Tina Leser

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Tina Leser (December 12, 1910 – January 23, 1986) was an American fashion designer. Part of a generation of pioneering sportswear designers, Leser was particularly known for her global influences.


Personal life

Tina Leser was born Christine Buffington. Her birth parents were Mary Edith Cox and Charles Buffington. Cox arranged Leser's adoption by her cousin Georgine after she and her husband, Charles Shillard-Smith, spent months wintering in California. [1] Her name became Christine Wetherill Shillard-Smith in Philadelphia. [2] She studied art at the Pennsylvania Academy of the Fine Arts, the School of Industrial Arts in Philadelphia, and the Sorbonne in Paris. [3] Leser made her debut in Philadelphia in 1929. [4]

Tina married marine biologist Curtis Leser in November 1931 and the couple moved to Honolulu, [5] where Curtis worked for the Academy of Science. Tina took up spearfishing and diving with Hawaiian locals. [1] In 1936, the Lesers divorced, [3] but Tina decided to keep Leser as her professional name for the remainder of her career. [1]

In 1948, Tina Leser married James J. Howley (1920-2012). [6] The couple had one daughter. [2] In 1949, Leser and Howley took a round the world honeymoon that helped to develop Leser's international aesthetic. [2] [4] In 1982, the Long Island home of Leser and Howey was burglarized. Two million dollars worth of art and silver were stolen, including a Picasso and a Monet. [7] The thieves were caught. [8]

Leser's mother, Georgine Shillard-Smith, founded the Gulf Coast Art Center. Leser was president of the organization from 1952 to 1954. [7] The Gulf Coast Art Center closed in 2009. [9]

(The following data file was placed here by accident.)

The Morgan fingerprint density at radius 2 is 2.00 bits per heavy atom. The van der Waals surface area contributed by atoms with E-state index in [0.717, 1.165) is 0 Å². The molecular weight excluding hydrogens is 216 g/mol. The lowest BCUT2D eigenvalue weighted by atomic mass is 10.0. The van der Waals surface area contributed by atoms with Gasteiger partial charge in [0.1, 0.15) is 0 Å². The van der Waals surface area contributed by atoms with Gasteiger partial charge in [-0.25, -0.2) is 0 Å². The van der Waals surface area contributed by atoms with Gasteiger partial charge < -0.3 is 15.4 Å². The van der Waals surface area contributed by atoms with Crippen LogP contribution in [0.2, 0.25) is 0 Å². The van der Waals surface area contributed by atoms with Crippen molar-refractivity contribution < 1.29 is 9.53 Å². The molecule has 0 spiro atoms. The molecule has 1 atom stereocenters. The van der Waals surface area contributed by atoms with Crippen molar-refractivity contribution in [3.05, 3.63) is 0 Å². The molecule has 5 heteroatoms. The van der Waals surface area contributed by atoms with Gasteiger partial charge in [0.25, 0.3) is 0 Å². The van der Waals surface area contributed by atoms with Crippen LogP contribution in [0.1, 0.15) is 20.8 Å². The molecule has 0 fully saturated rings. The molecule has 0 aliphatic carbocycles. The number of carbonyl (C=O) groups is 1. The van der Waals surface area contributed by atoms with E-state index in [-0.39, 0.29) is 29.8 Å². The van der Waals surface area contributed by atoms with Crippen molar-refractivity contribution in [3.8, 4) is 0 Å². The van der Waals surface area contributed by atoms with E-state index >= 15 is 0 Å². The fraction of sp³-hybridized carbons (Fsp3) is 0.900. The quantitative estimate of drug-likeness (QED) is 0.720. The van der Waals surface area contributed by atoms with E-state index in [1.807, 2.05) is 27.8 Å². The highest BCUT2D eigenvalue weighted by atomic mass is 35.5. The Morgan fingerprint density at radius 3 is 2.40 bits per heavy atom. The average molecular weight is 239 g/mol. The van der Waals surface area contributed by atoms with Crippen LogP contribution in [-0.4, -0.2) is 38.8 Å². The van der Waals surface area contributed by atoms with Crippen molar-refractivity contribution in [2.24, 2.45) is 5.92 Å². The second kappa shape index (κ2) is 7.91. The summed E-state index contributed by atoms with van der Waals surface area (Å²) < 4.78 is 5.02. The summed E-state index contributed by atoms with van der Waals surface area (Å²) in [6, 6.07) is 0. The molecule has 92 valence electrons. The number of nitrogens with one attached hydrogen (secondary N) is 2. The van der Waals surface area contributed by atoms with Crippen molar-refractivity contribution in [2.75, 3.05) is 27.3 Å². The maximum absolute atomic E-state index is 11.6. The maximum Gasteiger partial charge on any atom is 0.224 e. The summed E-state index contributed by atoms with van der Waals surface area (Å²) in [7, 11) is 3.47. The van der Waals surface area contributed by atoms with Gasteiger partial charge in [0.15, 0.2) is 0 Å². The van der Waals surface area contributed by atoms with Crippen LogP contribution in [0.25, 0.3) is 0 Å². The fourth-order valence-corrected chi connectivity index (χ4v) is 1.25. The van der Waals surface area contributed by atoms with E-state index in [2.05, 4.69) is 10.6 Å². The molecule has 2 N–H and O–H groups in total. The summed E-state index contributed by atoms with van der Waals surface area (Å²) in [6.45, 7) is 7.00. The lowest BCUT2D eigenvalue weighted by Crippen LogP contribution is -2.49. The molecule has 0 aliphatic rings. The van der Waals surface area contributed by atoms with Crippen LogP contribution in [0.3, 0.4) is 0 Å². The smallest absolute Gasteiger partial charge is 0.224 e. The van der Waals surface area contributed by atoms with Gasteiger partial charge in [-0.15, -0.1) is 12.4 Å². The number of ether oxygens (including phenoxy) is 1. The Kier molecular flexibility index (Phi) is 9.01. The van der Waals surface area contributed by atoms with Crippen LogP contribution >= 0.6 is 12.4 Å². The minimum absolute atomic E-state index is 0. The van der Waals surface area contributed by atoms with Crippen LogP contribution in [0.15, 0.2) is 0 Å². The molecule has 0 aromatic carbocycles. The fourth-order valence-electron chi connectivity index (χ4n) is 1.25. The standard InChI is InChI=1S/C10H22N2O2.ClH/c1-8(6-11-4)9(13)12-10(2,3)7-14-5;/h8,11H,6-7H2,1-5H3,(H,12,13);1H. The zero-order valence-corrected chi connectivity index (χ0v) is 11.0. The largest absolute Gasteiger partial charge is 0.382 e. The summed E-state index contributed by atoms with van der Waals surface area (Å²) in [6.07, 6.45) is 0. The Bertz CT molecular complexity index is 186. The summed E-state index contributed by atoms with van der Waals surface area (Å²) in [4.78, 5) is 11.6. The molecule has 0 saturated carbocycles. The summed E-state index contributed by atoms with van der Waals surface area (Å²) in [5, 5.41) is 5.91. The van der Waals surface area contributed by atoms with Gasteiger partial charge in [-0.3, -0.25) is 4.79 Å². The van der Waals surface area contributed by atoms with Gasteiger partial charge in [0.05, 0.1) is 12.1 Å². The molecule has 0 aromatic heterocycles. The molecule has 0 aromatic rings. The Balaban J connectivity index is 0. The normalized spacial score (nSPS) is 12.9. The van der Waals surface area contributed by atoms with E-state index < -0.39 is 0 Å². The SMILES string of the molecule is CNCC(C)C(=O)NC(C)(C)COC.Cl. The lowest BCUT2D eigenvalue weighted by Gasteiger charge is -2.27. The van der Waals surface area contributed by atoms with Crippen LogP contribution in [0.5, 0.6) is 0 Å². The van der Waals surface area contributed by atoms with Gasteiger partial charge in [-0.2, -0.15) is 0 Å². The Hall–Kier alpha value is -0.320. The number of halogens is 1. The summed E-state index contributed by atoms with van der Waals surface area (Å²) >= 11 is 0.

Leser opened a speciality store in Honolulu in 1935 called Tina Leser Gowns, located across the street from the Royal Hawaiian Hotel. Until it closed in 1942, the store sold resort wear, primarily playsuits and coverups, designed by Leser that she created with the help of a French dressmaker. [1] Fabrics used included sailcloth, Hawaiian and Filipino fabrics. [3] Her client base included celebrities such as The Dolly Sisters and Joan Crawford. The exposition allowed her to sell her designs to department stores Bonwit Teller and Saks Fifth Avenue. [1] After the Attack on Pearl Harbor, she was required to close the shop and leave the island. [1]

Encouraged by Edna Woolman Chase and Carmel Snow, Leser met with buyers at Saks Fifth Avenue who purchased 500 playsuits from Leser. [3] Leser briefly ran her own company in New York from 1941 to 1943. [3] Her 1941 collections included Hawaiian palaka fabric, hand painted fabric, and menswear. [10] At that time, her business was headquartered at 1 West 47th Street in Manhattan. [4] A 1941 article describes her salon as having "hand-painted satin drapes and sea-shell chairs." [10]

From 1942 to 1952, Leser designed for the Edwin H. Foreman sportswear company. [2] While working with Edwin H. Foreman, Leser introduced harem pants, dhoti pants, and toreador pants as "at home" clothing for American women. [4]

In 1952, Lesser again founded her own company, Tina Leser Inc., which she headed until her retirement in 1964. [2] The headquarters were at 550 7th Avenue in Manhattan. [4] During this phase in her career, Leser promoted hand painted Hawaiian print, sarong-type play clothes, and cashmere dresses. [4]

From 1949 to 1953, Leser organized the Tina Leser prize for Japanese designers. [11]

Leser's celebrity clients included Joan Crawford, Joan Fontaine, Paulette Goddard, Audrey Hepburn, and Kim Novak. [4] Leser designed costumes for the 1950 film Born to be Bad . Star Joan Fontaine said "the only acceptable art of the film was my wardrobe designed by Tina Leser." [12] Leser also designed the costumes for the 1946 Broadway musical Park Avenue . [13]

Tina Leser died on January 23, 1986. [2]


Liz Claiborne's began her career as a model and sketch artist for Tina Leser. [14] [15] [16] From Leser, Clairborne learned "that being a designer meant hard, long, interminably long hours of work..." [14]

Tina Leser's work is held by the Metropolitan Museum of Art, [17] Museum of Fine Arts in Boston, [18] Philadelphia Museum of Art, [19] Phoenix Art Museum, [20] and Kent State University Museum, [21]


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